How could either of those improve our well-being? There is only one way: We use those foreign-printed colorful pieces of paper or that soft yellow metal to buy from other countries what we cannot easily produce ourselves. Those imports do improve our well-being since they give us access to something that we otherwise would have to go without or produce at a higher cost. So it is the imports, not the exports, that improve our well-being. The exports are a way of paying for the imports.

    This is the reverse of the two and a half century old mercantilist theory that Urban Futures Inc. is trying to sell us. We only need exports to cover the cost of our imports and we only need imports to the extent we cannot produce certain things ourselves. Most of our economic activity does not fall into either category.

    Where would we get the money that currently circulates within our economy if it were not for exports? The same place we get it now: The government and the banking system would simply create it! Money is, after all, simply colorful pieces of paper, jingling coins, or accounting entries at a bank. Money is a medium of exchange that facilitates internal economic exchange so that we do not have to do all of our trade in barter terms. It is possible to have a totally self-sufficient economy with an elaborately sophisticated economy with extensive specialization and division of labor all facilitated by an internal money supply. The US economy for a good part of its history fit that description, with little more than about 5 percent of its total economic activity associated with international trade. That did not hobble American economic growth.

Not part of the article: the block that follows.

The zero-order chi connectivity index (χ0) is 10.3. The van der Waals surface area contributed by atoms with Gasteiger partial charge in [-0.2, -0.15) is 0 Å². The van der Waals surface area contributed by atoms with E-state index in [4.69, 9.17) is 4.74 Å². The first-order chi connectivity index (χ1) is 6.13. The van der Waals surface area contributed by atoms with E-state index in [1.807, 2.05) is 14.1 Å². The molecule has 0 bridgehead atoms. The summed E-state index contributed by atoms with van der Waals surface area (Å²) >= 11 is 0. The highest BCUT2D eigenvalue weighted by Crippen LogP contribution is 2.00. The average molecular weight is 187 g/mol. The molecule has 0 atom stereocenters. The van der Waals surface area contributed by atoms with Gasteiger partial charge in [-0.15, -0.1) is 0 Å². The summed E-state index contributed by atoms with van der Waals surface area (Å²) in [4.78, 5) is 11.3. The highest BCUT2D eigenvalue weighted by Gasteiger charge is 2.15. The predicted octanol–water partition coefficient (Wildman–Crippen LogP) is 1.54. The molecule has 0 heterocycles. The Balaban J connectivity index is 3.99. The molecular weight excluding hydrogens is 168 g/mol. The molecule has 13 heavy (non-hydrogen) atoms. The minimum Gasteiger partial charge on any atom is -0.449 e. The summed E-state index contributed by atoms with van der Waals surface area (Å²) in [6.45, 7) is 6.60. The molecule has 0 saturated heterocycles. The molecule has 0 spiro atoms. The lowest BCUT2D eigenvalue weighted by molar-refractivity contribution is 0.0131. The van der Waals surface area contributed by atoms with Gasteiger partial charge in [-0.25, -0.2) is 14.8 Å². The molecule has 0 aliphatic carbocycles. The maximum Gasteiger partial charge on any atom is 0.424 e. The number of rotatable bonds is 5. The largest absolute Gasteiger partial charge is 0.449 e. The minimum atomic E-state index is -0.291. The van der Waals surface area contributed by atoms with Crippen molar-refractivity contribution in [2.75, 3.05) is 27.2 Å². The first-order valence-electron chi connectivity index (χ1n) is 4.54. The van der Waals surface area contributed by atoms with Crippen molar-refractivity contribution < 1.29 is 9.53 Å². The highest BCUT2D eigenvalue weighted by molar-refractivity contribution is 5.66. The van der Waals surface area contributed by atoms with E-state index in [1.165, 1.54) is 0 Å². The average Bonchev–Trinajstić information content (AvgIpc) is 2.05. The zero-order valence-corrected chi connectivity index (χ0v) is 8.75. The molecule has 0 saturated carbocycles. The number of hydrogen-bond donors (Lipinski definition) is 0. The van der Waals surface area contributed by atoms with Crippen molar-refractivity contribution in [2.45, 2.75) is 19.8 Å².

True economic development does not involve more and more extensive dependence on exports. True economic development consists of weaving a local web of increasingly sophisticated economic interdependencies that create more and more niches for economic actors to deploy their skills and resources in satisfying an increasing range of their fellow citizens’ needs and desires. That increasingly sophisticated web of local economic relationships creates economic opportunity while capturing and holding more and more of the money that circulates within the local economy. This is not a new theory. It was basis of Adam Smith’s Wealth of Nations: The increasing specialization and division of labor.

    That, of course, is what the greater-Vancouver economy is all about. It is also that type of diversification that has brought relative prosperity and stability to much of southern BC as the natural resource industries have provided a continuously shrinking fraction of total jobs.

    Less than 10 percent of total BC employment is in the natural resource sectors. Is an economic assumption that tells us that 90 percent the Province’s jobs and 85 percent of its production are irrelevant a reasonable way to approach public economic policy? Does an economic assumption that urges the Province’s rural areas to focus exclusively on natural resource extraction with its accompanying dependency, instability and environmental disruption lay out a safe path for sustainable rural development? I think not!